The Student News Site of Tarrant County College

The Collegian

The Student News Site of Tarrant County College

The Collegian

The Student News Site of Tarrant County College

The Collegian

Be wary of stress over holidays, public health official implores

By Myisha Henderson/reporter

The holiday season is supposed to be a time of giving, spending time with loved ones and lots of food, but stress levels may rise during the festivities, SE students learned during Stress Awareness and Management Nov. 10.

The holiday season presents many demands, said Sherry Williams of Tarrant County Public Health. It’s common to feel the need to plan parties, buy presents, prepare extravagant dinners or volunteer excessively, she said. However, people should listen to their bodies and watch for the warning signs of stress.

These signs, listed in a handout Williams provided, include dry mouth, headache and back tension, rapid heartbeat, sleeping disorders, loss of appetite and lack of concentration and memory.

Many people feel pressured to live by certain standards, and when those standards seem unreasonable, stress can build, she said. Life is one’s own personal journey and should not be wasted by living to please someone else’s expectations, Williams said. She called this the “Superman complex.”

“Things don’t always go the way we plan or intend for them to,” she said. “But it’s important to learn to go with the flow of life.”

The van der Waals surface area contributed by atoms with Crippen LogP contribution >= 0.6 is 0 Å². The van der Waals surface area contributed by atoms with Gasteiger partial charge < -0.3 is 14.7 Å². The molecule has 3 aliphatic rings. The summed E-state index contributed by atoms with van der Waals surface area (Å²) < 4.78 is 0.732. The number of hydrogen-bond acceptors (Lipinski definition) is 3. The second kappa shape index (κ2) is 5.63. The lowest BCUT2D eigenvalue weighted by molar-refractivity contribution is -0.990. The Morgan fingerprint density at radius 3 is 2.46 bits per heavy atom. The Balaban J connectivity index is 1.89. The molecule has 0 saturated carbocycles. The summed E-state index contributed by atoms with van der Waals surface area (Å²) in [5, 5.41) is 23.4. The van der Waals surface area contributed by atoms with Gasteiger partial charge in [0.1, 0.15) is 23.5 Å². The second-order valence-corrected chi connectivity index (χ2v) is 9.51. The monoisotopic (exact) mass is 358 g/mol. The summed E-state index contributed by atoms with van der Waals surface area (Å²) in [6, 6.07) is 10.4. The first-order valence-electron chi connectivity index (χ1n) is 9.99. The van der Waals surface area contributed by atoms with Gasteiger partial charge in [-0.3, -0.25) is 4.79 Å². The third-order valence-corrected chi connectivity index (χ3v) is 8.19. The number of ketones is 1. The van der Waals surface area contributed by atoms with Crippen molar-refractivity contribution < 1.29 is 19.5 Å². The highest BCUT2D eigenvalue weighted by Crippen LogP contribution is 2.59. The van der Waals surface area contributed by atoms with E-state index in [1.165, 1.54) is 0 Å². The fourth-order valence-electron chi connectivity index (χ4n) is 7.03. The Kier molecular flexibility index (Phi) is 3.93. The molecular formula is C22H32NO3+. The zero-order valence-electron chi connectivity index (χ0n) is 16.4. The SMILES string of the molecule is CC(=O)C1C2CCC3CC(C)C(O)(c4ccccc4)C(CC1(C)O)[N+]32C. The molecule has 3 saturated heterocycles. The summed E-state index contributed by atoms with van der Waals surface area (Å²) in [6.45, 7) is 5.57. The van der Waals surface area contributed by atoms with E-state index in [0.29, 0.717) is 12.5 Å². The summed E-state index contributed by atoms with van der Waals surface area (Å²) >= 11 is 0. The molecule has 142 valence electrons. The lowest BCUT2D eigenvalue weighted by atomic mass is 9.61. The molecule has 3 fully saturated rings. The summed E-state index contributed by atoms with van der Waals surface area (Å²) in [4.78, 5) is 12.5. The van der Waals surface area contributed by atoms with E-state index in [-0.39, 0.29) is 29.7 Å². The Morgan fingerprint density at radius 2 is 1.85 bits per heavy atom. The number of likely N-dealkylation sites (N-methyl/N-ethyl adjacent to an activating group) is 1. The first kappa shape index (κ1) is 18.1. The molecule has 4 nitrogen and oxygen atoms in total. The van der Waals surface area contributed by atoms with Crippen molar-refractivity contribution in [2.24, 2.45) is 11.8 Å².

In other areas of life, the Superman complex can dictate goals. For example, many students feel pressured to graduate in four years.

“With my first degree, I graduated in five years,” said business student Carolyn Edmonson. “I felt almost like a failure because it took so long.”

During the holiday season, the Superman complex can devastate the body and mind. To avoid this, students should not overextend their money or themselves, Williams said.

Holidays are too often associated with gift-giving, but no one wants to go into debt to buy presents, and no one likes the reality of not having enough money to buy presents for loved ones, Williams said. Students should not let themselves fall prey to this myth, she said.

In addition, Williams said too much or not enough togetherness, eating, drinking and spending can decrease holiday spirit. Learning to balance the stressful parts may seem hard at first but will be worth it, she said.

Stress is a part of everyday life and cannot be avoided, but unrelieved stress can lead to an accidental injury, Williams said.

Williams demonstrated several different exercises that can relieve stress. For instance, extending fingers, rolling back the shoulders and bending the back are a few ways to remove the physical burdens of stress. Daily activities, such as eating meals, should not be taken for granted, she said.

“Remember, life has a meaning and a purpose,” she said. “Happy people live longer.”

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